Really?

Depends on the domain. Python doesn’t have much support in the mathematical domains my PhD work is in which isn’t even that specialized (stochastic differential equations). Sure, if all you’re doing is classic stats/ML it has you covered, but in the larger world it has very poor support. For example, the SoCal Julia meetup routinely has a group of esoteric particle physicists who all use Julia because that’s where the tools are.

It’s similar to Android vs iOS apps early in smartphone history. iOS always had a ton more apps, but that means iOS had 50 email clients to Android’s 2. Number of apps was found to be a very bad measure of how well users are supported. In the end, just having one good package per domain is perfectly fine, and the freedom of Android allowed it to take off by easily (and cheaply) build such packages.

I think a similar thing is going on in Julia where it’s quite simple to build a pretty complicated and specific package for the 100 people in your field, but now Julia has an outpost of dominance around a lot of these more specialized disciplines while still being competitive in standard data science and ML areas. In the end, it might not be as large of an audience (but of course, if you just care about the size of the audience then bill the language for web and not for technical computing) but it is a good core audience to have around.

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IMO the number of users is a red herring for open source software. The number of contributors (which includes package developers, people who make PRs, open issues, help out in forums, etc) is key, because it drives the development of the language and the ecosystem. Julia seems to have a high contributor/user ratio. It will be interesting to see how this evolves.

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I think you should include numpy users as well, which is a large group that often uses it for algorithm development.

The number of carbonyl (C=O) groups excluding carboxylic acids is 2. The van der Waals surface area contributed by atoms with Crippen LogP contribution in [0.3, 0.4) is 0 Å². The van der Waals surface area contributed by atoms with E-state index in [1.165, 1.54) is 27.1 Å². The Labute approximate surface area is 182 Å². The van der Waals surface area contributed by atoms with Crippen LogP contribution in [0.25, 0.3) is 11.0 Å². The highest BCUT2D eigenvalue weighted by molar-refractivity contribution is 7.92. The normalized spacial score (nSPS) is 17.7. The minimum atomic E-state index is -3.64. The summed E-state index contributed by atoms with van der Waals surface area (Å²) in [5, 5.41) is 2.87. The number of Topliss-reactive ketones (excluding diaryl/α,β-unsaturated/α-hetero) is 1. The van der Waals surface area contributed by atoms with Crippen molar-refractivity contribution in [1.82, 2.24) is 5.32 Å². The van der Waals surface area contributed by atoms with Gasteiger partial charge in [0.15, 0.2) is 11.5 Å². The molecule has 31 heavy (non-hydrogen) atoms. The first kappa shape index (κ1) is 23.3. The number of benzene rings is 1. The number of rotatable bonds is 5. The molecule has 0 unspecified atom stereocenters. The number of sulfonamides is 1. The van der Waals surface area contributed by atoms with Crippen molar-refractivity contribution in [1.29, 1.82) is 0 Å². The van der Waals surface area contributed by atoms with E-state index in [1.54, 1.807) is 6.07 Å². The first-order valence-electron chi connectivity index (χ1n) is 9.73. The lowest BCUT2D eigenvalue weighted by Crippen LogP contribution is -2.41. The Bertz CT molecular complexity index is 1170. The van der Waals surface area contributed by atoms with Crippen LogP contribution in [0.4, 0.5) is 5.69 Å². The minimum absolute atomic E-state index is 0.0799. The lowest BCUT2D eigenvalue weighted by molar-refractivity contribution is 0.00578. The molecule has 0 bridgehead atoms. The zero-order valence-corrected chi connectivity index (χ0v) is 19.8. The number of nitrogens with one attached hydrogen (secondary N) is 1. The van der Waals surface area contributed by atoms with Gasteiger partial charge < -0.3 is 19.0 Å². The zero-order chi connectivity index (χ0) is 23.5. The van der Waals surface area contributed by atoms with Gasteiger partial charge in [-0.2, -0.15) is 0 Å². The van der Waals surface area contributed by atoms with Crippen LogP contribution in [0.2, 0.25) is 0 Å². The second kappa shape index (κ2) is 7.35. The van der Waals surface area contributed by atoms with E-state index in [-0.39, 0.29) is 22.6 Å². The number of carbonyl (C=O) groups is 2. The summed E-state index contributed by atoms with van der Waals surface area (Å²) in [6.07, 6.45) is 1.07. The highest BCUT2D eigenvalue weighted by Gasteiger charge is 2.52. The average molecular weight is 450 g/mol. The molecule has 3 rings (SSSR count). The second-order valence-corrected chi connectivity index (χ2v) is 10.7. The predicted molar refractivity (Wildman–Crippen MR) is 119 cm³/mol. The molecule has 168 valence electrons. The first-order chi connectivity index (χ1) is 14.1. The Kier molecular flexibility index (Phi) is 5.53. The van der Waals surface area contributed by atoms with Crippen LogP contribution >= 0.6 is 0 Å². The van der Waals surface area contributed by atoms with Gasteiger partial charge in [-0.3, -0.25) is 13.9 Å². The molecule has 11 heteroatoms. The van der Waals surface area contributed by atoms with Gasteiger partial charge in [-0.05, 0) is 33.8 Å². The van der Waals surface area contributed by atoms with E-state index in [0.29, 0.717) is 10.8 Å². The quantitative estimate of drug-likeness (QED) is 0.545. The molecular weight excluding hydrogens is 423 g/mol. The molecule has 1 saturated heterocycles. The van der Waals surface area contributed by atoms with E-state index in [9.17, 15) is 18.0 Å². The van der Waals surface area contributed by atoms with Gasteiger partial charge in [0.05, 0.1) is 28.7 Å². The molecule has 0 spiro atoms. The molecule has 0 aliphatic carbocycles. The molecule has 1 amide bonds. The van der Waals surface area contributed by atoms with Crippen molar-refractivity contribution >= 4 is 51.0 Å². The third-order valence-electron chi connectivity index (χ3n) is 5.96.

numpy is frustrating to work with (I’m doing it today.) Straight, numerical programming is one of the areas where Julia is flat out superior to Python, and should be attractive for a lot of people. Julia has better performance, (far) better syntax, and is more powerful.

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FWIW, I would like to hack on the core, but find it very difficult to get a medium-level overview of the thing. A wiki that lists resources (or even walks me through all the moving parts) would certainly be helpful for that, both for the runtime and for lowering/ inference/ code-gen/ optimization. There are some very good talks on youtube by the core devs, but no central overview of them (or transcripts, which would be even better), and a lot of explanations appear to be hidden in commit messages or old discussions that are difficult to discover for newbies :frowning:

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This is true. Right now julia supports my field at about same level as python did 8 years ago, when I actually started to use it :slight_smile: But julia ecosystem grows fast, I admit this.

It’s a niche enough area that I think you have to dive in by asking questions. The same is true for the core of any large enough project though since sooner or later every line of code has lot of historical knowledge embedded in it.

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I personally think Python syntax is kind of unintuitive, especially when it comes to matrix operation, and I never get the point of 0-based indexing. I used to consider teaching Python instead of R to undergraduate finance major students, but the feedback was not good so I gave up. However, I still think Python is a great glue language and most of heavy duty jobs can be done by C or Fortran, and what Python excels is to provide API to packages written in C or Fortran.

Why there are more python users than R users? Because there are more cs guys than statisticians. Why there are more python users than Julia users? Because there are more cs guys than mathematicians and engineers.

My point is that Julia does not have to aim at an user base larger than Python. If Julia can attract most Fortran and Matlab (or Octave) users, then I will consider it a huge success.

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I’m coming over to Julia from Python. I’m not trying to start a flame war but a lot of the points in this thread seem off. I want to like Julia, so I hope I’m wrong on some of these points, but this is what I see as an outsider.

  1. It’s easier to contribute to Julia than Python. I don’t know what this means. I can contribute packages to either. I’m not competent to contribute to the core of either. I think is true of the average user of both languages.

  2. Julia has more (higher percentage) academic users than Python. I don’t know what this is getting at. If I had to stereotype, I’d say industrial users want to use packages to get things done whereas academics are often satisfied with proof-of-concept implementations. One thing you can say about Scikit-learn is that it’s solid because people it’s constantly used, so people have attended to all the boring little details that aren’t academically interesting. Academic software is often abandoned after the student leaves.